Modern life has three ascendant values; fast, cheap and easy. Budo is the opposite; Slow, expensive, and difficult. Slow-it takes time. There are no short cuts. Even if you have a good Sensei and you are really ready (body and spirit) to learn you still must walk step by step. Expensive- Money is just part of the cost. You must pay with sweat, blood and sometimes even tears. There is a price to your ego as well. You will be made aware of your mistakes both by yourself, older students and your sensei. This can be very hard to hear. Difficult- Budo can take years to obtain a basic understanding the spirit and theories. The techniques are both physically and spiritually challenging.
Budo teaches both ‘hard’ and ‘soft’ skills- Strong, fast, decisive technique is only half of what Budo can teach you. The “soft” skills training is just as important. Learning how to work with different people regardless of their age, Budo experience, or gender is challenging. During practice you must constantly be aware of your surroundings. You must (listen and ) look attentively.
Budo is very precise. One change is foot position or direction of the fingertips can be the difference between the technique being correct or not. To truly learn Budo you must first know how to become a great student. You learn by watching, listening, feeling, thinking and even by “not thinking,” Not thinking means clearing your mind so you can learn again.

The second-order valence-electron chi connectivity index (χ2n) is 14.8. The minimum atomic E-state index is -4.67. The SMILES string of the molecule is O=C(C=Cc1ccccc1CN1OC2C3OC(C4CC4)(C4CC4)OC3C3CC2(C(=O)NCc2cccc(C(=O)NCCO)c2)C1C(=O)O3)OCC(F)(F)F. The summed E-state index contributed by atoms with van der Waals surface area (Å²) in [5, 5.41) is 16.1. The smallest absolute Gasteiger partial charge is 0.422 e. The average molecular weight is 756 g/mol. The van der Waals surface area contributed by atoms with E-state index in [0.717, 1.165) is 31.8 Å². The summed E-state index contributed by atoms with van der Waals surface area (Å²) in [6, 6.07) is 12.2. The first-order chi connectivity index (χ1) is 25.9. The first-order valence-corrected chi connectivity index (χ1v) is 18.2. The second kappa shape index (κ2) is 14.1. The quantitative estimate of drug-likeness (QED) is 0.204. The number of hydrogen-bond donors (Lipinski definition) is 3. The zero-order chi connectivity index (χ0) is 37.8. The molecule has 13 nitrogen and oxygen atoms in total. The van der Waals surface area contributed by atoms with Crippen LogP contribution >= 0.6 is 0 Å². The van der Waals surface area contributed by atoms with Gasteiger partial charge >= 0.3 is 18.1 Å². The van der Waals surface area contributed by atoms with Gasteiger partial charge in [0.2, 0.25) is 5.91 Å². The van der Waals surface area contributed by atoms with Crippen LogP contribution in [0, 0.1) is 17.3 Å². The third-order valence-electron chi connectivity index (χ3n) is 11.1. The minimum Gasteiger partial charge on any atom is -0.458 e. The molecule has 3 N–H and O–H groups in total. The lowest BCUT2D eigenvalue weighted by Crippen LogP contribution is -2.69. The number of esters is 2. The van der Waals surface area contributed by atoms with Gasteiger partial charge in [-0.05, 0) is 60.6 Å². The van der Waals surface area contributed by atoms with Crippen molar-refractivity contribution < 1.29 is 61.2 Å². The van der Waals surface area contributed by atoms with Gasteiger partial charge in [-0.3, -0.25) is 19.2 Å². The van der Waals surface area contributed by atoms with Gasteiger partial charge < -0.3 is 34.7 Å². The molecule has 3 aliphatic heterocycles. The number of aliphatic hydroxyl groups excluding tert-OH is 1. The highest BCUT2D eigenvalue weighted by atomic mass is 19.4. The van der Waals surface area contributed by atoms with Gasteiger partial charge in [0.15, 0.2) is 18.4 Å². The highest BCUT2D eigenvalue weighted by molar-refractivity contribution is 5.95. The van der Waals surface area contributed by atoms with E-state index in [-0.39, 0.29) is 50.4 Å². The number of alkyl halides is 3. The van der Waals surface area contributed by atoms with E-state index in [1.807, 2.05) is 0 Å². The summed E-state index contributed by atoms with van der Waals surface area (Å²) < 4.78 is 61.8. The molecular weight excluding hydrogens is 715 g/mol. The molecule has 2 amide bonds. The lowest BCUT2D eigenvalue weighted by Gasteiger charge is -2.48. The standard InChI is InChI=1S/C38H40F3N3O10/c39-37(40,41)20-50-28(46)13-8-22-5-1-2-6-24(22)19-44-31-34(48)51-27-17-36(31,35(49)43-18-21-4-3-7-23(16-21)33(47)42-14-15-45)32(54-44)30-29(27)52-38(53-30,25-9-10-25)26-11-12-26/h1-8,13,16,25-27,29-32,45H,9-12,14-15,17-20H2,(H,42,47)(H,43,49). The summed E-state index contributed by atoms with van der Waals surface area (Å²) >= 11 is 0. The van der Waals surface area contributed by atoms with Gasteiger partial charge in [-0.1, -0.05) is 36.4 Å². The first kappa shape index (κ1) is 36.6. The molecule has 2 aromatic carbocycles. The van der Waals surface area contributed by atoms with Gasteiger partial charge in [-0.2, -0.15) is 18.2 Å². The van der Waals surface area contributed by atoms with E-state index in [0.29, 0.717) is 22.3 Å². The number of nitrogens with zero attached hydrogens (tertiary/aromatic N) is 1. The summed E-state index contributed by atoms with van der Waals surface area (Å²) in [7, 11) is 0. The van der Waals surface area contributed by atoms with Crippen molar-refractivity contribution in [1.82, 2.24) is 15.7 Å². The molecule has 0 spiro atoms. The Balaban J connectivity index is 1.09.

Everyone starts as a white belt. You will practice seemingly simple tasks, like sitting, looking, and walking. To find the depth in the mastery of everyday life is at heart of budo. You will learn to be humble by understanding the importance of questioning your understanding of yourself and your practice. Talk is kept to a minimum when training so you must try to pay attention to all verbal and nonverbal teaching to improve.
Study Japanese Culture- At ABC we do our best to keep the same high standards as the Sensei DJ trained with in Japan.
Life Long Endeavor- Very often people will stop exercising because it quickly becomes boring. This is not a problem with martial arts training because the budo has physical, spiritual, and mental aspects.
Self-Defense- Although Budo is non-violent, at ABC we keep the same martial spirit of Japanese Bushido. With a focus on useful techniques and concepts for real world self-defense.
Community- The dojo attracts people from all walks of life with one common purpose ; self-improvement. Business people, students, the young, the old, men, and women come together to form a community of support for each other.
Budo provides an unique path for human betterment. It’s spiritual but not religious, physical but not a sport, you learn but it’s not study. We train the spirit by training the mind and body. The more you give to your training the more you get back. There are no real barriers. You are only limited by the strength of your spirit, not the strength of your body. Budo is not a Sport. With sports you try to defeat the opponent. With Budo you try to fight yourself. Ego, laziness and blaming others are the enemy.
Sincerity, ceaseless hard work and personal responsibility are the tools you have to forge yourself. It’s not the quantity of your training. It’s the quality of training that is important. Anyone can become a Black Belt but very few will. It’s a difficult journey.